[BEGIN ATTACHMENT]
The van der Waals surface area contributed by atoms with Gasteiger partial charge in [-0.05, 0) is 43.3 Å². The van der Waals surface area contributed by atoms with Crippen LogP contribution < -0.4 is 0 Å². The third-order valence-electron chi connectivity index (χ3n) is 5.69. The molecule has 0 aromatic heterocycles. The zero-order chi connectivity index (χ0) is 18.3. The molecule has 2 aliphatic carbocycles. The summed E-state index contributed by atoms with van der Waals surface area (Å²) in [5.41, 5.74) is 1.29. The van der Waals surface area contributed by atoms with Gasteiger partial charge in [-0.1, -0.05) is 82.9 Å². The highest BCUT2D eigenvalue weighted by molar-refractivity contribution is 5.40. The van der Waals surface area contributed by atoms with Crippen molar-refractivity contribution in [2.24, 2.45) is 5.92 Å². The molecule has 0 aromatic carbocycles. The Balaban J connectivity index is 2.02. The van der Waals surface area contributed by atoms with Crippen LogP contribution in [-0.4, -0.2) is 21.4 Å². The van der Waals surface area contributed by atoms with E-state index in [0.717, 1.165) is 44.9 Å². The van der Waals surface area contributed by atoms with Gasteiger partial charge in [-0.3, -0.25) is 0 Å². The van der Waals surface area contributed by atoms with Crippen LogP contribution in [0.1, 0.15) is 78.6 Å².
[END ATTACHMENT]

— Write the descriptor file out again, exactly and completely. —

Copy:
The van der Waals surface area contributed by atoms with Gasteiger partial charge in [-0.05, 0) is 43.3 Å². The van der Waals surface area contributed by atoms with Crippen LogP contribution < -0.4 is 0 Å². The third-order valence-electron chi connectivity index (χ3n) is 5.69. The molecule has 0 aromatic heterocycles. The zero-order chi connectivity index (χ0) is 18.3. The molecule has 2 aliphatic carbocycles. The summed E-state index contributed by atoms with van der Waals surface area (Å²) in [5.41, 5.74) is 1.29. The van der Waals surface area contributed by atoms with Gasteiger partial charge in [-0.1, -0.05) is 82.9 Å². The highest BCUT2D eigenvalue weighted by molar-refractivity contribution is 5.40. The van der Waals surface area contributed by atoms with Crippen molar-refractivity contribution in [2.24, 2.45) is 5.92 Å². The molecule has 0 aromatic carbocycles. The Balaban J connectivity index is 2.02. The van der Waals surface area contributed by atoms with Crippen LogP contribution in [-0.4, -0.2) is 21.4 Å². The van der Waals surface area contributed by atoms with E-state index in [0.717, 1.165) is 44.9 Å². The van der Waals surface area contributed by atoms with Gasteiger partial charge in [-0.3, -0.25) is 0 Å². The van der Waals surface area contributed by atoms with Crippen LogP contribution in [0.1, 0.15) is 78.6 Å².